On November 12, 1879, Thomas J. Sparks, age 43, a resident of Seymour, Hart County, Kentucky, applied for an invalid pension. He stated that he had enlisted on July 1, 1861, in Company E, 2nd Regiment Kentucky Cavalry, commanded by Col. Laveal H. Ruseau, and had served until discharged at Nashville, Tennessee, on September 26, 1864. He was then 5 feet, 11 inches tall and had a dark complexion, black hair, and hazel eyes. He said that at Lookout Mountain, Georgia, on January 1, 1864, he had contracted rheumatism because of exposure to the inclemencies of the weather. The disease had gradually grown worse until he was now able to do only two-thirds of the labor he was required to do as a blacksmith. Since leaving the service, he had resided in Boyd and Hart Counties, Kentucky. He appointed F. J. Taylor as his attorney, and A. Miller and T. G. Hazell witnessed the application.

The War Department confirmed Sparks's military service on July 6, 1881. He had been enrolled as a "private-farrier" in Company E, 2nd Regiment Kentucky Cavalry on July 14, 1861, at Camp Joe Holt, Indiana. He had been present for duty until December 1863 when he had been placed on detached duty as an escort to Gen. Geary. He had returned from that service on July 8, 1864, and had been mustered out with his detachment on September 16, 1864, at Nashville, Tennessee. He had no record of any disability.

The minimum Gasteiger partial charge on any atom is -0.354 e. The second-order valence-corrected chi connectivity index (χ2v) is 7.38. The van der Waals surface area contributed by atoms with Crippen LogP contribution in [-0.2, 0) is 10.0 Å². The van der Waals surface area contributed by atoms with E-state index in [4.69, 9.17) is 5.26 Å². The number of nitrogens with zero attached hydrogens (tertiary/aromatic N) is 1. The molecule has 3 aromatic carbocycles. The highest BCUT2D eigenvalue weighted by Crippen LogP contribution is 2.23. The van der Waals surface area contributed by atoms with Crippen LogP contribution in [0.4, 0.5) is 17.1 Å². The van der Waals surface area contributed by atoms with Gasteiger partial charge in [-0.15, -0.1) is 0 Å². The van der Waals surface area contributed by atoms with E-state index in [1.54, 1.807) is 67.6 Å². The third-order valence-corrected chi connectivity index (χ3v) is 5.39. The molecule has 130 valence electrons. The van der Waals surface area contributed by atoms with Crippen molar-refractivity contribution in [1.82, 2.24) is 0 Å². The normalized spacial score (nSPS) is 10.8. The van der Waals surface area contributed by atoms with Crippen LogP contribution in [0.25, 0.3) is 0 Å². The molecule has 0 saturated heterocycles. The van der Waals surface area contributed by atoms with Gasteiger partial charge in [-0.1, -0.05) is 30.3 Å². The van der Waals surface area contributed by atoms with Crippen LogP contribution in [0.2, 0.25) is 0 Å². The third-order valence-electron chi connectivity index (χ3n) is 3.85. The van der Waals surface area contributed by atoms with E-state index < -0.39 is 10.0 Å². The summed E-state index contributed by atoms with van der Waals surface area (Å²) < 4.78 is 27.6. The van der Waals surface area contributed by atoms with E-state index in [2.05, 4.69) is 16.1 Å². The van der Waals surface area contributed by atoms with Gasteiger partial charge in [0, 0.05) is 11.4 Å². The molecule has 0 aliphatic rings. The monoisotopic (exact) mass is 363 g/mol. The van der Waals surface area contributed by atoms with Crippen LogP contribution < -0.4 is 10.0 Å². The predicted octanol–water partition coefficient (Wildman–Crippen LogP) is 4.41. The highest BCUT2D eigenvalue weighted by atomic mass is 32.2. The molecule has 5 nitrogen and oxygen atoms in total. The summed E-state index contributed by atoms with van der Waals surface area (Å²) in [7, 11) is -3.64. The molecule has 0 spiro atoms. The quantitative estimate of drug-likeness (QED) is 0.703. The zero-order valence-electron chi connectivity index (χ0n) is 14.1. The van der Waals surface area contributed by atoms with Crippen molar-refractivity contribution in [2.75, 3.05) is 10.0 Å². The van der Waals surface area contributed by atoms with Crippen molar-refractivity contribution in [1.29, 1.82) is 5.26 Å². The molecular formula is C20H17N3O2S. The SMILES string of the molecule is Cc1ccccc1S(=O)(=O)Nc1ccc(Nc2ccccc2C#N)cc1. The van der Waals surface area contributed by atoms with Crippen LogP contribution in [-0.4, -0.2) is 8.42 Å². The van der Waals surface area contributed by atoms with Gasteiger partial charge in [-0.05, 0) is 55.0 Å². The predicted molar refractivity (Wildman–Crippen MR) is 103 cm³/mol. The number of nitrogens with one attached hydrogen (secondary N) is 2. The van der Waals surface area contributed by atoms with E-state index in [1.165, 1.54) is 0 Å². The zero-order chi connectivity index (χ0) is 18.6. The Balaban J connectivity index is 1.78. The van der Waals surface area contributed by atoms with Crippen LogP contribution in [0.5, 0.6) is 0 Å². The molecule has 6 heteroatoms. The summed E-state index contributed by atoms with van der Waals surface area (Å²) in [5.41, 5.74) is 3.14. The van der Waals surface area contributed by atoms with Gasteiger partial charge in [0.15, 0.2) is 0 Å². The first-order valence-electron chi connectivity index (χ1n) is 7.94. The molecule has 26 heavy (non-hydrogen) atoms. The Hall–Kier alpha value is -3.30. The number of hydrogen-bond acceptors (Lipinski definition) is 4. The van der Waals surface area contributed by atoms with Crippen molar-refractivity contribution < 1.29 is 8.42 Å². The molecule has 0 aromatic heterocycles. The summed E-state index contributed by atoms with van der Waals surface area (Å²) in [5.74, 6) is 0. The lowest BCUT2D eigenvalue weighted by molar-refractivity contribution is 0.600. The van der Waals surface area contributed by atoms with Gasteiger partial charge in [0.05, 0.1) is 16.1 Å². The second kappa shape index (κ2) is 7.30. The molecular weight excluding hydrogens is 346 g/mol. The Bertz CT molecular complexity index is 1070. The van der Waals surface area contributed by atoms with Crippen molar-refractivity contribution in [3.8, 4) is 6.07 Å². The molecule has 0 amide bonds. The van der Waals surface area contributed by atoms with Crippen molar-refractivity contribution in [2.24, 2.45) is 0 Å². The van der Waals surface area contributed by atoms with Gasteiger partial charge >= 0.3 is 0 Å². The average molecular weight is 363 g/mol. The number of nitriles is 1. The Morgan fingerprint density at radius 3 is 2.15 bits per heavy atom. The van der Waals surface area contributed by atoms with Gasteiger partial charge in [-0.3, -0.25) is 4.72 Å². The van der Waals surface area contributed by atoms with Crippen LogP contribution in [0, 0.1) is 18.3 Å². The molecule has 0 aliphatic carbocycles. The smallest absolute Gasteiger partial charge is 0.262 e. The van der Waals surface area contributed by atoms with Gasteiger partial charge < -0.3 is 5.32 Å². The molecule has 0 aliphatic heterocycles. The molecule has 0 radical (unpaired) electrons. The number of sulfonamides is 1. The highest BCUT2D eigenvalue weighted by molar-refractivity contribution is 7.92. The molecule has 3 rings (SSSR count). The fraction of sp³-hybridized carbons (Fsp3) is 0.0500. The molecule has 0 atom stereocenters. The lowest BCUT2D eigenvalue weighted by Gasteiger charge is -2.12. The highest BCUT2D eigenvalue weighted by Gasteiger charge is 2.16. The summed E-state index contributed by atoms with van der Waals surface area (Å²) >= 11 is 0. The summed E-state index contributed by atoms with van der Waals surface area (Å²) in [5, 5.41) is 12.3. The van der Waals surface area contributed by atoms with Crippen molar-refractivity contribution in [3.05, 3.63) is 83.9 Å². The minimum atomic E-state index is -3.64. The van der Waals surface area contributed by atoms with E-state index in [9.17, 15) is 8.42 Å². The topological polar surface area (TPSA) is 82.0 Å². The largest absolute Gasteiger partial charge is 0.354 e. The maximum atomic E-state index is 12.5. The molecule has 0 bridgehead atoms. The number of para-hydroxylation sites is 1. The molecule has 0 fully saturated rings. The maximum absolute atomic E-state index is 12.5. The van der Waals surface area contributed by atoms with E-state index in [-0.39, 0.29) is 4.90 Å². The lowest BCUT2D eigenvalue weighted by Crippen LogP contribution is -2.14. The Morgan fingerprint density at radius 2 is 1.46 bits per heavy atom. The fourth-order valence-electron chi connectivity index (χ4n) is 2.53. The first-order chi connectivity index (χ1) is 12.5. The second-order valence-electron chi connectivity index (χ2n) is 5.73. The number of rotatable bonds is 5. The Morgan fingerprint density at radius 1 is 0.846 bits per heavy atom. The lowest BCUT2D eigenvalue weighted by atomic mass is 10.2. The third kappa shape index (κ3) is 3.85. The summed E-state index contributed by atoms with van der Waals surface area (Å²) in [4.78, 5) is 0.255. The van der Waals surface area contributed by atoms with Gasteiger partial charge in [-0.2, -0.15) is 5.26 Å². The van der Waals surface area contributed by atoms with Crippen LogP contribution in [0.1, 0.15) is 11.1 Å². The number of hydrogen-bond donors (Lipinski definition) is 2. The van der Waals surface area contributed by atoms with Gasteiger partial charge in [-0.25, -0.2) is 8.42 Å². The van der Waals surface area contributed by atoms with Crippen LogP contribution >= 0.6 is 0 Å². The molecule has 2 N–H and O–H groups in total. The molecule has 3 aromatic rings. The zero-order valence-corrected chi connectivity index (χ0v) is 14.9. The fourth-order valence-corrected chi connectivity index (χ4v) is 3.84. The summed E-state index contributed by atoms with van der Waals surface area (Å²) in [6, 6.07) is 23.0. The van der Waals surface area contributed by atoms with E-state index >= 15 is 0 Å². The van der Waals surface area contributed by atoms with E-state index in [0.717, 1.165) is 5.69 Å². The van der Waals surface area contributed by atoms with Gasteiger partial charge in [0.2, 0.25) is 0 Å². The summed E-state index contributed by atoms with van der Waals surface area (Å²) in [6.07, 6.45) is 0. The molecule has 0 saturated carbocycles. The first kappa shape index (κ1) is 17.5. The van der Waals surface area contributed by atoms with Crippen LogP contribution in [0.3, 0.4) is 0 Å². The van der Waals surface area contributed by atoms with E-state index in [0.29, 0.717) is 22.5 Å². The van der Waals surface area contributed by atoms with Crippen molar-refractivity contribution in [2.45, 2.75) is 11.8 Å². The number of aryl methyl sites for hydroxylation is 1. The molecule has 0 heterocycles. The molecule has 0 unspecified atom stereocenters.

Sparks apparently encountered some difficulty in obtaining an invalid pension. On December 15, 1890, he made an affidavit that he was the claimant under pension application No. 333,484 and that he could not furnish further evidence of his service-connected disability because he could not find the Regimental Surgeon who had treated him. On March 25, 1892, he again made an affidavit that he was unable to furnish further physician's evidence of his disability. Since leaving the service, he had been treated by Dr. S. P. Taylor of Bear Wallow, Kentucky, who had died in 1873-1874. Dr. Taylor had told Sparks that his disease was incurable and so, in the interest of his family, he had spent no more money on further treatment.

The affidavits apparently convinced the Bureau of Pensions of the worthiness of his claim, for Sparks was issued a pension under Invalid Certificate No.527,720; however, there is nothing among the "selected papers" from his file sent to us by the National Archives to indicate the date of approval or the amount of his pension.

Thomas J. Sparks responded to a questionnaire from the Bureau of Pension son May 4, 1898. He said that he had been married to Matilda D. Sparks in Hart County, Kentucky, by Edward Smith, and that she had died on September 11, 1889, at Bear Wallow, Kentucky. He had not remarried. He had four living children:

Thomas J. Sparks's four living children in 1898:

Catherine M. Sparks, born June 12, 1869
George H. Sparks, born October 2, 1870
Anna Sparks, born June 7, 1873
Nellie G. Sparks, born March 18, 1878

When Thomas J. Sparks died on March 24. 1907, he was receiving a pension of $30.00 per month.

[Editor's Note: For further information on Thomas J. Sparks and his family, see page 3871 of the present issue of the Quarterly.]


CIVIL WAR PENSION APPLICATIONS
Pages 3891-3892 (Continued from page 3883)


SAMUEL A. SPARKS, son of William and Elizabeth (Brown) Sparks, was born in Parke County, Indiana, on June 22, 1846. He married Clara F. Webb on September 28, 1873, in Monroe County Iowa. He served in Company K, 43rd Regiment Indiana Infantry. File Designations: Inv. Cert. No.409,891; Wid. Cert. No. 874,903.